Four-year-old Janie is mad for horses, insists on wearing her ten-gallon hat to daycare and often to bed, and she must’ve watched Sheriff Callie about a dozen times already. Her heart’s at home on the range. If you’ve got a wee preschool cowgirl like her on your hands, you’ll know how hard it can be to get her to settle for quiet time! But reading together is one of the most important things we can do for our children.
To hold the attention of any rambunctious preschooler, a story needs action, adventure, great pictures you’ll want to look at over and over, a touch of humor or emotion, maybe a bit of a moral life lesson, and above all, a strong main character your child can identify with and care about. Disney movies and Saturday morning cartoons sure have that magic – and so do the authors and artists who’ve given us these 5 great wild west-themed books, ideal for a feisty preschooler with a pioneer girl’s spirit. Most of these books are aimed at ages 4 to 8, so preschool through to early readers, so they’re ideal for read-aloud story time with the little ones.
Read ‘Em, Cowgirls!
Poet-author Jeanne Willis teams up with illustrator Tony Ross on this wild and wonderful romp in the land of make-believe. The spunky little herioine at the heart of I Want To Be A Cowgirl refuses to be a “girly girl” – she’d rather roam and rampage with a pair of bananas as six-shooters at her side, in a fantasy of cowboys and robbers, with clouds that look like cactus, and a big wild western world just waiting beyond the reality of the big-city high-rise apartment where she lives. We love the ending, where she invites her patient Daddy to enter her imaginary play as a companion cowboy, but the best thing about this wonderful funny book has got to be the illustrations with hilarious details that tell even more of the story than the words do – hmm, I wonder, how did the shaggy rug get to have that hole in it, just the shape of a pair of chaps?
Going West is just one lovely book in the My First Little House series, which brings the magic of Laura Ingalls Wilder’s classic Little House on the Prairie stories to a younger audience. If you grew up on stories of Jo Marsh and her sisters and can’t wait to share that world with your own little daughter, have a look at this series. In Going West, the March family leaves the Big Woods and sets out in a covered wagon, as so many American pioneer families did, westward bound for a new home on the prairie. Renee Graef’s gently nostalgic pictures, inspired by the original Garth Williams illustrations you’ll remember from your own childhood, add much to the gentle mood of stepping back in time.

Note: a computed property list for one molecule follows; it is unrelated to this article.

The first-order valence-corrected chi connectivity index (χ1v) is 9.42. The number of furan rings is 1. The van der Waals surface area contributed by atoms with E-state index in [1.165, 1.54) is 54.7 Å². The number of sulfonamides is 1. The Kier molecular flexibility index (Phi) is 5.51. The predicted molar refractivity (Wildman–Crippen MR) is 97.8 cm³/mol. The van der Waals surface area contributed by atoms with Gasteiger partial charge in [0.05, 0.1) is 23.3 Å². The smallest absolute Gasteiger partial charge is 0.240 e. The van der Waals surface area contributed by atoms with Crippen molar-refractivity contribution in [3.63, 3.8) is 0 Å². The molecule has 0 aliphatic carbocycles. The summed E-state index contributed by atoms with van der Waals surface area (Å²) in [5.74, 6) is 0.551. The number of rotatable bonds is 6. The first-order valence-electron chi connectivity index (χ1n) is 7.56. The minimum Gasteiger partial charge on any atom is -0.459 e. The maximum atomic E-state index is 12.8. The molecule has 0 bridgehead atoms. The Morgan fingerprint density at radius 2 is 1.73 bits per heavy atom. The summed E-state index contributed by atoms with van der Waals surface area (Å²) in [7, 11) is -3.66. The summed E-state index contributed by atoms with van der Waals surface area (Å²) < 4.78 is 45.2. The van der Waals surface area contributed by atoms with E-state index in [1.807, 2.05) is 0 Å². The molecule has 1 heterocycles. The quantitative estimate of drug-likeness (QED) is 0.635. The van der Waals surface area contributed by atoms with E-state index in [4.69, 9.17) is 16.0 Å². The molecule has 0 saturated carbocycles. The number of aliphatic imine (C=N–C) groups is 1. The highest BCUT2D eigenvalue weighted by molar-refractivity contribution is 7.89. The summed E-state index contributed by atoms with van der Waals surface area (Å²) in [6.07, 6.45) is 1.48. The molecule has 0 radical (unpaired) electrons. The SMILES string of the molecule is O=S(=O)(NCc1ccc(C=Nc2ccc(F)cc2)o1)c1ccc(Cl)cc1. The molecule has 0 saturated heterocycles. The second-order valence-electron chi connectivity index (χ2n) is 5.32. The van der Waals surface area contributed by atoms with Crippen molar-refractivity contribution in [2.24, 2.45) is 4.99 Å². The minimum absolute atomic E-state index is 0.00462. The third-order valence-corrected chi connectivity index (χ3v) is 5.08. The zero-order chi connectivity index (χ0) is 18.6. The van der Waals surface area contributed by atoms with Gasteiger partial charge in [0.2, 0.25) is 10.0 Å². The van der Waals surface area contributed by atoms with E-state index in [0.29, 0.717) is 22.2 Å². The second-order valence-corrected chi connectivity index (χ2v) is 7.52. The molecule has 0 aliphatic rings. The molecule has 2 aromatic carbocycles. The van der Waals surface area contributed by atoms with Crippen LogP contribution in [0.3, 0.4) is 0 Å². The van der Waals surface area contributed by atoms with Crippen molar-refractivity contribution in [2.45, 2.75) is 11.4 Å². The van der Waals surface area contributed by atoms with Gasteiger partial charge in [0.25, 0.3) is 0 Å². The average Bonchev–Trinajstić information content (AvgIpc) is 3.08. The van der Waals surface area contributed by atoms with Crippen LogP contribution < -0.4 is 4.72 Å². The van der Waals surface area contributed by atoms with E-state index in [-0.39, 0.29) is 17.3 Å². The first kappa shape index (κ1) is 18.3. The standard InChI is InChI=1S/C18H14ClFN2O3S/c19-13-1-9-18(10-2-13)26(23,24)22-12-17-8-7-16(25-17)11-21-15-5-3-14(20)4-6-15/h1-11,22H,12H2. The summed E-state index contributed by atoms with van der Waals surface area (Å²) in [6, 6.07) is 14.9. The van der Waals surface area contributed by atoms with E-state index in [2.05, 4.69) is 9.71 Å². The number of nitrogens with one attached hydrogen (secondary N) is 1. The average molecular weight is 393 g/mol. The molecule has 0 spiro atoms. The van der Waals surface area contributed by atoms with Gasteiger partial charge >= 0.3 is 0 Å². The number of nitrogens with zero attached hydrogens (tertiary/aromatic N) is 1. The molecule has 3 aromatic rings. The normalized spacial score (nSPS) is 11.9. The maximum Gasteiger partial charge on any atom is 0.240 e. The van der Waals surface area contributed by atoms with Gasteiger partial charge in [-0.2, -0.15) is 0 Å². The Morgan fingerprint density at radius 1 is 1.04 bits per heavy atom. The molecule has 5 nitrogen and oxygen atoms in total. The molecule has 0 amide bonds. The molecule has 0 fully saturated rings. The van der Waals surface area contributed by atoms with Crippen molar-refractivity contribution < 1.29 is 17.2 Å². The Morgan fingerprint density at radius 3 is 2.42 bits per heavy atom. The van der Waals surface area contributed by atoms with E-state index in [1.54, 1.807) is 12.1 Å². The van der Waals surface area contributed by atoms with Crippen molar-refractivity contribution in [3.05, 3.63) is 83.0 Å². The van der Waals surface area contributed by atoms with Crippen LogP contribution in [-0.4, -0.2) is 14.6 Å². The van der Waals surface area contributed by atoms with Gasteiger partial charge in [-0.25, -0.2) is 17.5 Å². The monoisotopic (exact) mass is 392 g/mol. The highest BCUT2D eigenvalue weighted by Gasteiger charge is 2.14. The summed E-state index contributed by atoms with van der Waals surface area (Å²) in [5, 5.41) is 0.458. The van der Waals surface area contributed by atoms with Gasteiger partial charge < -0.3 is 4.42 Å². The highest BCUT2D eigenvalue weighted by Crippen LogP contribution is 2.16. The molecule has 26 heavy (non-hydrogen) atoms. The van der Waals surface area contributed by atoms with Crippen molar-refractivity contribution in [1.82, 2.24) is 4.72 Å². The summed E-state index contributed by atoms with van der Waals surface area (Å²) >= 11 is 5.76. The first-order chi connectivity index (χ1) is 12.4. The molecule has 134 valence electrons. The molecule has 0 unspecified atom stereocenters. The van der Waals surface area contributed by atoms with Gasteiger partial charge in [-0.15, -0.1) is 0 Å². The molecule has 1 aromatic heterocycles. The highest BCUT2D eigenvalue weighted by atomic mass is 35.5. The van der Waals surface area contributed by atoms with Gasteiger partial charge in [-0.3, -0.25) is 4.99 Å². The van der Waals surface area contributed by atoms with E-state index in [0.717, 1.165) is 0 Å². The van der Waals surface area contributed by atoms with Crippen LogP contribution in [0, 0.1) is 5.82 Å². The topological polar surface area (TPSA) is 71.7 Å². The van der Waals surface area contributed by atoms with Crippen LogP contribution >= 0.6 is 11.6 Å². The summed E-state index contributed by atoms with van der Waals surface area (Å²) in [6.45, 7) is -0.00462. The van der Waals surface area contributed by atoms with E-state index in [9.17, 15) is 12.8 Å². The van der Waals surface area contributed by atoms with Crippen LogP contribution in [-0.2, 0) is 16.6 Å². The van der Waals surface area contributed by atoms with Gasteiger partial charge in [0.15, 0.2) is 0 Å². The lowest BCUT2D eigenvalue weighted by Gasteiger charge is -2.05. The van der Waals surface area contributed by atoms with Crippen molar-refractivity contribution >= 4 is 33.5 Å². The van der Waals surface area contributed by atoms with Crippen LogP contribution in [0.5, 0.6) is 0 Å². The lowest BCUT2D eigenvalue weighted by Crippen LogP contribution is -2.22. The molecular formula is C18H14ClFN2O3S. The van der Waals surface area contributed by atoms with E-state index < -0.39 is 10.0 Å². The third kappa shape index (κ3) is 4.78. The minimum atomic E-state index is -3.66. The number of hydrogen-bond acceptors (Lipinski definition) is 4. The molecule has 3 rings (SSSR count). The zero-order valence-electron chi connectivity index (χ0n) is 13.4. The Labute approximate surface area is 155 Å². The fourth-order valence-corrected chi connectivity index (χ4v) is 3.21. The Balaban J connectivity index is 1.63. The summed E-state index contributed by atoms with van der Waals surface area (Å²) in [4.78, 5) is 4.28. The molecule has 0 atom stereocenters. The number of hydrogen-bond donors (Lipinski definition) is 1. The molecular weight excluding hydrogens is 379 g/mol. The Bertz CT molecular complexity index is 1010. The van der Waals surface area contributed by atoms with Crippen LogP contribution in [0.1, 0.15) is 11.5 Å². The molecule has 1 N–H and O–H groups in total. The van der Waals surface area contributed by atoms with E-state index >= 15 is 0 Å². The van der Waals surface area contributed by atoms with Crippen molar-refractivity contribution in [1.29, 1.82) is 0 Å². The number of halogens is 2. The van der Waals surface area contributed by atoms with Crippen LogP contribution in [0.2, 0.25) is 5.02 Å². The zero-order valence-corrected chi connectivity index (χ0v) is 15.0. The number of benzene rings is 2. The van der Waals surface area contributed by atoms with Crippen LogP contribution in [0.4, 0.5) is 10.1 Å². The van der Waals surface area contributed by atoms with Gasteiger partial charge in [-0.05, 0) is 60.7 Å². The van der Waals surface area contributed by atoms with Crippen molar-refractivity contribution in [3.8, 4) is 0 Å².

Author-illustrator Stephen Gulbis delivers a rip-roaring good story of Cowgirl Rosie with bold beautiful pictures we loved. Rosie’s beloved pets are five baby bison (their names all start with the letter B, fun to say out loud as fast as possible!). When they’re rustled away one by one by the villainous Snakey Jake, the little cowgirl teams up with friendly Sheriff Joe to get her bison back again. We did have to have a chat about what kind of animals bison are (thank you, Nature Channel) but thoroughly enjoyed the wonderful moment when the cleverly hidden pets are revealed and restored to their rightful owner. Janie loves this book and “reads” it to her 3-year-old brother, who is learning his numbers by counting the bison.
If it drives you nuts that your kid is infatuated with the passive princess Cinderella, you’ll love Cindy Ellen as a alternative – and so will she. In Susan Lowell’s wild west twist on the old fairytale your preschooler will already know from the Disney canon, Cindy Ellen outwits her ornery stepmother with the help of her rip-roarin’ fairy godmother and steals the heart of the rancher’s son, Joe Prince, when she goes to the rodeo square dance all kitted out with diamond spurs. The message? “Magic is plumb worthless without gumption” and this western version of the fairytale princess has gumption a-plenty! Great fun, truly funny, and it’s a real hoot to do all the different voices. Jane Manning’s colorful illustrations are a great match for the positive energy of this delightful little book.
Here’s another retelling of a classic fairytale with a western theme, a first book from Texan horselover Erin Zweiner, beautifully illustrated by Merisha Sequoia Lemmer whose art reflects her Choctaw heritage. The story is a well crafted version of the old tale, in which Red uses her wits to defend her palomino pony from the threat of a mountain lion. Little Red Riding Boots (aptly subtitled ” (A Once Upon the West Fairy Tale)”) is a read-aloud-at-bedtime book for preschool Janie right now, but its familiar story with a western twist will surely still be a favorite when they’re a bit older and ready to read on their own.
America’s wild west is a fantastic setting for kids’ stories, a place somewhere between history and legend where courage lives, individual strength is rewarded, and the good guys always win. Where the wide open ranch grassland and plains roll out, clean and free, to meet a wide open sky. Where the small brave settlements of pioneer men and women knotched out small places of relative safety on the wild frontier…
What better role model in fiction for a horse-loving and imaginative preschool girl just starting to become her own person, than the active, adventurous, gumption-filled little cowgirls!